Consumers can sometimes wield more power than governments. Under pressure, McDonald’s recently committed to stop selling chicken raised with “antibiotics that are important to human medicine” in the US and Canada. In Denmark, a pork producer called Danish Crown has had tremendous success marketing pigs raised without any antibiotics at all.
Last year, Hong Kong’s Consumer Council wrote letters to nine of the territory’s largest fast-food chains, inquiring about their purchasing policies and urging them to devise plans to phase out food containing antibiotics. The council subsequently met with representatives from seven of the companies. The response from most was lukewarm.
“These are big businesses and even with goodwill, it takes a long time for them to make changes,” says Gilly Wong Fung-han, chief executive of the Consumer Council. “We will have to be very persistent in pursuing this campaign and we’ll gradually increase the pressure.” She expects support from the public. “Awareness is growing and people always prefer safer products.”
Livestock farming accounts for 50 per cent of antibiotics used globally. The other half is consumed by people. In terms of overuse, how does Hong Kong measure up?
Ho Pak-leung, a microbiologist at HKU, says public-sector hospitals are heavily regulated and use of antibiotics is tightly controlled.
“The incidence of resistant infections is rigorously scrutinised, and many practical solutions, such as training doctors on updated antibiotic protocols and hand-hygiene methods, have been implemented.”
The Hospital Authority’s computer server monitors drug prescriptions in real time, and picks up on any irregularities.
The private sector has a markedly different reputation, and is largely unregulated, especially at the primary-care level. There is no system for collecting data on prescriptions issued by general practitioners.
“We don’t know the facts, but it’s a common perception that antibiotics are overprescribed and many people have experienced this,” Ho says. He cites lack of peer pressure as a possible explanation. “In public hospitals, a doctor’s work is observed by colleagues and governed by supervisors, but most doctors in private clinics are solo practitioners, operating in isolation.”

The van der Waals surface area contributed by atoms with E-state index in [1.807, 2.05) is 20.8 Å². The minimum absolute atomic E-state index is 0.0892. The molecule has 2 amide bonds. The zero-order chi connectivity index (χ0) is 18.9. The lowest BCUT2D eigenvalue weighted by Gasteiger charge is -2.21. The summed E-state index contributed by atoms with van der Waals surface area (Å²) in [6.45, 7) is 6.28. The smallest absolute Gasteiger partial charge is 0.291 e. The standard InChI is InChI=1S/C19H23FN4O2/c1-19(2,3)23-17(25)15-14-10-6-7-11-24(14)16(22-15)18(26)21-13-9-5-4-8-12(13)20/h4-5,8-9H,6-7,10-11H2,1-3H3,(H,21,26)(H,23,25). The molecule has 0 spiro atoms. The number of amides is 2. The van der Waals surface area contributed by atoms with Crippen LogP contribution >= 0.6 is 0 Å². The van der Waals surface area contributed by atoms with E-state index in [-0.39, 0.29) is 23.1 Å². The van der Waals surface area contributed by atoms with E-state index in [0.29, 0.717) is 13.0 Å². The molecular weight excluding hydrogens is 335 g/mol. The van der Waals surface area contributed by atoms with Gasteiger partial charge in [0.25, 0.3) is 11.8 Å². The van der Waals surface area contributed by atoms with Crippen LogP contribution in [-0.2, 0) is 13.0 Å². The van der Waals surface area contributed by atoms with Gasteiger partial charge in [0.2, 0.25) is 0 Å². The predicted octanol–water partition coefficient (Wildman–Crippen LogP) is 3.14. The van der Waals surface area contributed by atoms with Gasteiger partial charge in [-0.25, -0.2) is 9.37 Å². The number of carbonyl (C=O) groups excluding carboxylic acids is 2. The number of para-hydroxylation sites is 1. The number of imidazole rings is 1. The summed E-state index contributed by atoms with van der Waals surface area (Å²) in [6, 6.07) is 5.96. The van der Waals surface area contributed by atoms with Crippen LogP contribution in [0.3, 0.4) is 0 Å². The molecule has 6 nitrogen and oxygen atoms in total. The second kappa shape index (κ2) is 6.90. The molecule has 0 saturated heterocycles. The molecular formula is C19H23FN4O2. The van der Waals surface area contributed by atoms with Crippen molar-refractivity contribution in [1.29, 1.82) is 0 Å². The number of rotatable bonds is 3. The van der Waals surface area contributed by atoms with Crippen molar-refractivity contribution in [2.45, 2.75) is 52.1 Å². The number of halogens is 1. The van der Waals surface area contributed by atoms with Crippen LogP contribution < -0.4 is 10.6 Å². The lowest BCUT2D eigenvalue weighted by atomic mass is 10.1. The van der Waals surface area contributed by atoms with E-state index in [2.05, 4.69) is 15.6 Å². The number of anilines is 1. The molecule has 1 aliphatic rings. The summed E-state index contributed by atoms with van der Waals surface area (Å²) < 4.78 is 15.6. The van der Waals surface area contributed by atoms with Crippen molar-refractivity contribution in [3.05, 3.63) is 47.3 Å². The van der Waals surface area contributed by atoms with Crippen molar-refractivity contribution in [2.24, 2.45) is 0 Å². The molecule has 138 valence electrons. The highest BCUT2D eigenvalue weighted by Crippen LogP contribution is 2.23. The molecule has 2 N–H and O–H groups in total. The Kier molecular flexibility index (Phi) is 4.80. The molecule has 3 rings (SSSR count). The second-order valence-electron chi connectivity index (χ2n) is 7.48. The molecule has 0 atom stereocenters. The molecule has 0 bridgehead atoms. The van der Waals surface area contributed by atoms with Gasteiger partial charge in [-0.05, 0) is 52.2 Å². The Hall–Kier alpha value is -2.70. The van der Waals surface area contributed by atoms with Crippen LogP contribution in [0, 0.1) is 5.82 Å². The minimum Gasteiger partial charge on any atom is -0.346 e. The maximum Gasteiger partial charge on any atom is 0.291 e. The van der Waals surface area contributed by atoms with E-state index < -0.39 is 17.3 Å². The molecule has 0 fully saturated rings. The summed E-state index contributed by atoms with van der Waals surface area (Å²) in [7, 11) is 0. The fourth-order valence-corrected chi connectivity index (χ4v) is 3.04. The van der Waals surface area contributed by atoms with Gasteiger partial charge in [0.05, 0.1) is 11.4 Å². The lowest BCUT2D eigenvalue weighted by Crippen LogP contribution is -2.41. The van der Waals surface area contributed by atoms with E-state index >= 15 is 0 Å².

Alex He Jingwei, an expert on health policy and reform at the Hong Kong Institute of Education, says East Asian culture may be partly to blame.
“There’s a misconception that the purpose of visiting a doctor or hospital is to obtain medicine. If patients are denied a prescription, they tend to feel short-changed and, inevitably, this influences doctors’ behaviour.”
Education could help reverse the trend.
“It’s market forces,” Yuen says. “If patients are better informed, and they say they don’t want antibiotics, doctors’ behaviour will change.” Yuen also hopes to dissuade people from buying antibiotics over the counter, without a prescription. “It’s illegal, but we know it goes on.”
Although Hong Kong’s private sector has its shortcomings, “in mainland China the problem is systemic”, He says. “Public hospitals [in China] receive only 10 per cent of their funding from the government, so they make up the 90 per cent shortfall by charging patients for medicines.” Doctors are underpaid and “to top up their nominal salary, they have to draw deeper from patient pockets”.
Fierce competition in the Chinese pharmaceutical industry makes matters worse.
“Companies give doctors generous commissions for every prescription,” He says. “Overprescribing antibiotics is lucrative and easy because they don’t cause immediate adverse side effects for patients.”
He believes China’s National Action Plan signals the government’s good intentions but is not confident it can bring about significant change in the near future.
“The problem,” He says, “is systemic, and deeply locked in.”
Ho is not optimistic, either.
“The crisis is nothing new. International agencies have been sounding the alarm bell for 50 years and there’s no shortage of guidelines and recommendations. The problem is that with the exception of Australia, New Zealand and a few countries in northern Europe, no one has followed the recommendations.”